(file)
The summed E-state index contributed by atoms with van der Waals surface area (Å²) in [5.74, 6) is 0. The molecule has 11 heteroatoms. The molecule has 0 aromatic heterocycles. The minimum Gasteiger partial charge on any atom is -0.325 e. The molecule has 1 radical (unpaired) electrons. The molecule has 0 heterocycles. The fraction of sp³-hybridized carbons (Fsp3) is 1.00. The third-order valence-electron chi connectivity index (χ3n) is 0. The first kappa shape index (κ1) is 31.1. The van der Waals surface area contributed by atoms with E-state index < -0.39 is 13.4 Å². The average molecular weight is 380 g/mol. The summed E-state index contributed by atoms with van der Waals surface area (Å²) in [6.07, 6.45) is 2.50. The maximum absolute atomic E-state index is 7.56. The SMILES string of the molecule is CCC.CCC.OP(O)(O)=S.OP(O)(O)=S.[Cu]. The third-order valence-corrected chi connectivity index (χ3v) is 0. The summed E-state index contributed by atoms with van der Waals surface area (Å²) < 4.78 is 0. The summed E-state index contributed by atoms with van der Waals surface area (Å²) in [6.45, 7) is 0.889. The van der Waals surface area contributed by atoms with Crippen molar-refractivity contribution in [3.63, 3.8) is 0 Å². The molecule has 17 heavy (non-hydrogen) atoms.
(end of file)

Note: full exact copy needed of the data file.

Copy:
The summed E-state index contributed by atoms with van der Waals surface area (Å²) in [5.74, 6) is 0. The molecule has 11 heteroatoms. The molecule has 0 aromatic heterocycles. The minimum Gasteiger partial charge on any atom is -0.325 e. The molecule has 1 radical (unpaired) electrons. The molecule has 0 heterocycles. The fraction of sp³-hybridized carbons (Fsp3) is 1.00. The third-order valence-electron chi connectivity index (χ3n) is 0. The first kappa shape index (κ1) is 31.1. The van der Waals surface area contributed by atoms with E-state index < -0.39 is 13.4 Å². The average molecular weight is 380 g/mol. The summed E-state index contributed by atoms with van der Waals surface area (Å²) in [6.07, 6.45) is 2.50. The maximum absolute atomic E-state index is 7.56. The SMILES string of the molecule is CCC.CCC.OP(O)(O)=S.OP(O)(O)=S.[Cu]. The third-order valence-corrected chi connectivity index (χ3v) is 0. The summed E-state index contributed by atoms with van der Waals surface area (Å²) < 4.78 is 0. The summed E-state index contributed by atoms with van der Waals surface area (Å²) in [6.45, 7) is 0.889. The van der Waals surface area contributed by atoms with Crippen molar-refractivity contribution in [3.63, 3.8) is 0 Å². The molecule has 17 heavy (non-hydrogen) atoms.